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Need to Resolve a Church Disagreement Between Elders? This Grievance Policy Will Help

Need to Resolve a Church Disagreement Between Elders? This Grievance Policy Will Help

A grievance policy gives elders of any church a clear procedure for raising concerns with the members and/or actions of the leadership council, the executive elder team, and/or the full council of elders.

Such a policy seems unnecessary until there is disagreement or tension among the elders. Therefore, it is important for us all to consider the spirit of the policy to maintain unity (1 Peter 3:8; 1 Cor. 1:10), to pursue reconciliation (Heb. 12:13; Eph. 4:32), and to bear with one another (Col. 3:13), as long as we are able.

If we approach disagreements in such a spirit, it ought to lead to greater unity in the end. This policy intends to provide room for discourse and consideration in the event of disagreements and tensions.

A disagreement versus a charge

This policy covers only those concerns that would be categorized as disagreements rather than disqualifying sin on the part of an elder or a council. Charges of sin require an investigation and are governed by our church’s bylaws. This grievance policy handles disagreements or tensions over an elder or a board action.


The intent of this policy is to give elders a formal procedure to share concerns but should in no way undermine the relational connections we have as elders. All members of the leadership council will adhere to an “open door policy”—willingness to discuss any and all issues—in relation to any member of the full council of elders (FCE). Ideally, most concerns will be noted and addressed through this informal process. If, however, an elder is not satisfied with the response and feels convicted to escalate the concern, he may do so through the formal process outlined below.

If the concern is with another elder, the basic plan of reconciliation found in Matthew 18:15–20 is the guide before entering into a formal process. Additionally, elders are encouraged to discuss their concerns with their local lead pastor (when appropriate) to seek guidance on how to proceed.


Level 1, Concern: Communicate a formal concern to the leadership council. The purpose of formalizing a concern is to ensure that all members of the leadership council are made aware of it. This should be done only after informal efforts have been made to find resolution to the concern, without creating division among the full council of elders. A formal concern can be brought against any member of the executive elders, the leadership council, or the full council of elders. Formalization requires that the elder put his concern in writing, which will be distributed to the members of the leadership council.

Level 2, Challenge: Request a response from the leadership council. If the concerned party is not satisfied with merely informing the leadership council, he may request a formal response. The leadership council (LC) will establish a committee to draft a formal response to the elder on its behalf. This response is intended for the concerned party but may be shared with the FCE in level 3 (below) if the concerned party is not satisfied.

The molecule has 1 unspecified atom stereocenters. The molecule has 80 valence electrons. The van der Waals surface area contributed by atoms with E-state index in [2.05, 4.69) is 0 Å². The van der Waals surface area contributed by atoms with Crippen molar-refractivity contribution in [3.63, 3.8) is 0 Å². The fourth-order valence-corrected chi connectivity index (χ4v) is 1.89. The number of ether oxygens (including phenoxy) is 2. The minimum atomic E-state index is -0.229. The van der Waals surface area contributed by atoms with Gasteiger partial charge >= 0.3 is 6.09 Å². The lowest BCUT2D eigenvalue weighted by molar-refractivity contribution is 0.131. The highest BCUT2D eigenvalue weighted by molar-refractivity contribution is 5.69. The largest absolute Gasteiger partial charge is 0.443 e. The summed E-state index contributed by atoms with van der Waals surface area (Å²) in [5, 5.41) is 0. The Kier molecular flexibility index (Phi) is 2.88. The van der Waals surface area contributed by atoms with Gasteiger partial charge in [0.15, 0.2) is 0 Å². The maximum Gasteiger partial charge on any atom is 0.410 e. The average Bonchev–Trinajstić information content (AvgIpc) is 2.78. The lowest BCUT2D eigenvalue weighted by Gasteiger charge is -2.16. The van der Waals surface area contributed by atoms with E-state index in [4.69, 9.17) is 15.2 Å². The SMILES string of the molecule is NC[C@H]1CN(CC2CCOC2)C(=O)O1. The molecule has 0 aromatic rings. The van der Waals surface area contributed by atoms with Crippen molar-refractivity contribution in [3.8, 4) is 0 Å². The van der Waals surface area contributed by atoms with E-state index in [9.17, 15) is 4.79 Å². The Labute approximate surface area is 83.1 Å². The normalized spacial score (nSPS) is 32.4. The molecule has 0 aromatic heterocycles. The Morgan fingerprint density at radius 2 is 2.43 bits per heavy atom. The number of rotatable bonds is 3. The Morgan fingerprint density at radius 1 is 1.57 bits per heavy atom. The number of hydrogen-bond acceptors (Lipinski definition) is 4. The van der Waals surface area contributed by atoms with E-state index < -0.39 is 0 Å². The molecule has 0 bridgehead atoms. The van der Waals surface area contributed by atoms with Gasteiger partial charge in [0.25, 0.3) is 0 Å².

Level 3, Censure: Request a “confidence vote.”

  • Step 1: The concerned party makes a request for a confidence vote.
  • Step 2: The LC will post the written concern (level 1) and its formal response (level 2).
  • Step 3: The FCE will vote to formally hear the concern. A 33 percent vote will trigger a hearing. The LC may choose to call a hearing even if the vote does not reach 33 percent.
  • Step 4: If the FCE votes positively, a hearing will be called for the concern to be discussed and the leadership council to respond. In the event that an investigative committee is warranted, both the LC and the concerned party will approve the committee. In the case of an impasse on the makeup of the committee, each party will choose two representatives.
  • Step 5: The FCE will give either a vote of affirmation of the elder or decision in question, or a vote of no confidence.

A vote of affirmation gives the LC the option to continue with the action or reconsider it. A vote of no confidence requires the LC to revise the decision/action and present the revision to the FCE for affirmation. In the case of a vote of no confidence of an elder, his affirmation of calling is withdrawn, requiring him to step down from his office. This withdrawal is different than disqualification. His calling may be reaffirmed through the normal elder process at the time he chooses to restart the process.

Level 4, Charge: Formal charge of disqualification or misconduct by the board. Formal charges of disqualification or misconduct are governed by the bylaws.

— Brad House & Gregg Allison, MultiChurch: Exploring the Future of Multisite

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